Life Skills

The centres also offer people a chance to develop their competencies and address issues that affect their daily lives. Visitors can use computer rooms where they can access the internet, for example, or use professional equipment such as sewing tools, all of which help young Syrian and Turkish people to practice their skills and make them more employable in the Turkish labour market. In seminars and workshops on practical matters people can learn about topics such as healthy eating, opening a bank account, registering children for school, renting a flat and accessing health care services.

Around 60,000 people have been reached by the Welthungerhilfe (WHH)-supported community centres in Turkey. By offering a wide range of services and activities and encouraging communities to come together, many Syrians, Turkish people and other refugees are enabled to support themselves over the long-term and integrate into the community. “The most important thing is that both communities respect each other. [..] Life is not only about basic needs. Respect is one of the most important elements,” says Zubeyda.


Founded in 2000, Alliance2015 is a strategic partnership of seven European non-governmental organisations engaged in humanitarian and development activities.


Six Alliance2015 partners, ACTED, Cesvi, Concern Worldwide, Hivos, People in Need and Welthungerhilfe have been providing support to Syrians, inside and outside the country, since 2012. Over the years, the partners have strived to grow, develop and improve their response to the Syrian crisis through collaboration, joint programming and information sharing. By working together, the Alliance2015 partners are able to share resources, local expertise and tools; minimising expenses and maximising impact. Our goal as an alliance is to ensure that we are able to provide effective assistance to the largest possible number of people. In 2017, the Alliance2015 partners supported over four million Syrians in Syria and its neighbouring countries.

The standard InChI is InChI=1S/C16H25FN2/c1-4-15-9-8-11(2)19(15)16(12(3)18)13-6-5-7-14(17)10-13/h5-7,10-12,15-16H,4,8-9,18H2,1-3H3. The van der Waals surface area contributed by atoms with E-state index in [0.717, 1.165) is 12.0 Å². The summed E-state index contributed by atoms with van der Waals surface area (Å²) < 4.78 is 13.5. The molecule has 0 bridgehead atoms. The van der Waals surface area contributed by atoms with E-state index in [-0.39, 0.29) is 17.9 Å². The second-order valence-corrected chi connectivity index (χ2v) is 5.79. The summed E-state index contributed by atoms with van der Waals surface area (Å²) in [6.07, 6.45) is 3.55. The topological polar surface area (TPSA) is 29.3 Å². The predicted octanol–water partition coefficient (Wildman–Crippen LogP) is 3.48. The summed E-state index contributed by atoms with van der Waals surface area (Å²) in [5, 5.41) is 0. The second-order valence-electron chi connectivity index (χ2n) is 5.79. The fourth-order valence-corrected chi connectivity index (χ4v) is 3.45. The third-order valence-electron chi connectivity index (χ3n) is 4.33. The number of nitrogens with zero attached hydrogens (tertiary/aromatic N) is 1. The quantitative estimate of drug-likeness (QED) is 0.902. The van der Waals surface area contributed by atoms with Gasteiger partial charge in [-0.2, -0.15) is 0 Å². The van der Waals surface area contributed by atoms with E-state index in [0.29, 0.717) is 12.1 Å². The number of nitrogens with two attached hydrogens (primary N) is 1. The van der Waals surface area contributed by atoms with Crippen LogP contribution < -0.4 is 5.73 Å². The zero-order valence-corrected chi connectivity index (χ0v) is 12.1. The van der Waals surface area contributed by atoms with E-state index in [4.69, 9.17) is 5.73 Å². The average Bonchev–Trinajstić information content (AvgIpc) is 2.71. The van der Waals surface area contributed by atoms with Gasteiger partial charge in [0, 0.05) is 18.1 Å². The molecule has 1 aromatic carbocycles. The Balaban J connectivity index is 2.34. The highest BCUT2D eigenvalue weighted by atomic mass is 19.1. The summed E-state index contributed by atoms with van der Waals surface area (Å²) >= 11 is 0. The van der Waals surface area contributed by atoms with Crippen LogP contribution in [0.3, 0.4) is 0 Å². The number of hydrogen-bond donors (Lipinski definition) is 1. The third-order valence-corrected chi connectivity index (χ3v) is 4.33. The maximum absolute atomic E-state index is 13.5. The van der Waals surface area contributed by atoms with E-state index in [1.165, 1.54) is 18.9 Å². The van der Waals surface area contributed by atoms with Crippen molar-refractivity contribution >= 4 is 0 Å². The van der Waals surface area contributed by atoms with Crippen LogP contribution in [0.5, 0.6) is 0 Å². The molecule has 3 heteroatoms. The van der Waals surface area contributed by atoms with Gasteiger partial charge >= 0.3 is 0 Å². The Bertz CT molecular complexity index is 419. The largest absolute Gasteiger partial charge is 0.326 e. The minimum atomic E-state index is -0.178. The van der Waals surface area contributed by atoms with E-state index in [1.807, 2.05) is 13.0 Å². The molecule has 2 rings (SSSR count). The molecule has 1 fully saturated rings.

Given the scale and protracted nature of the crisis in Syria, the Alliance2015 partners are increasingly looking to develop longer-term and more comprehensive programmes in order to help people deal with ongoing shocks and stresses and build resilience. One such partner, Welthungerhilfe, describes how resilience-building support for Syrian refugees in Turkey is possible despite the challenging complexities of the context and a future of uncertainties.
Author: Stephanie Binder - Communication Officer, Welthungerhilfe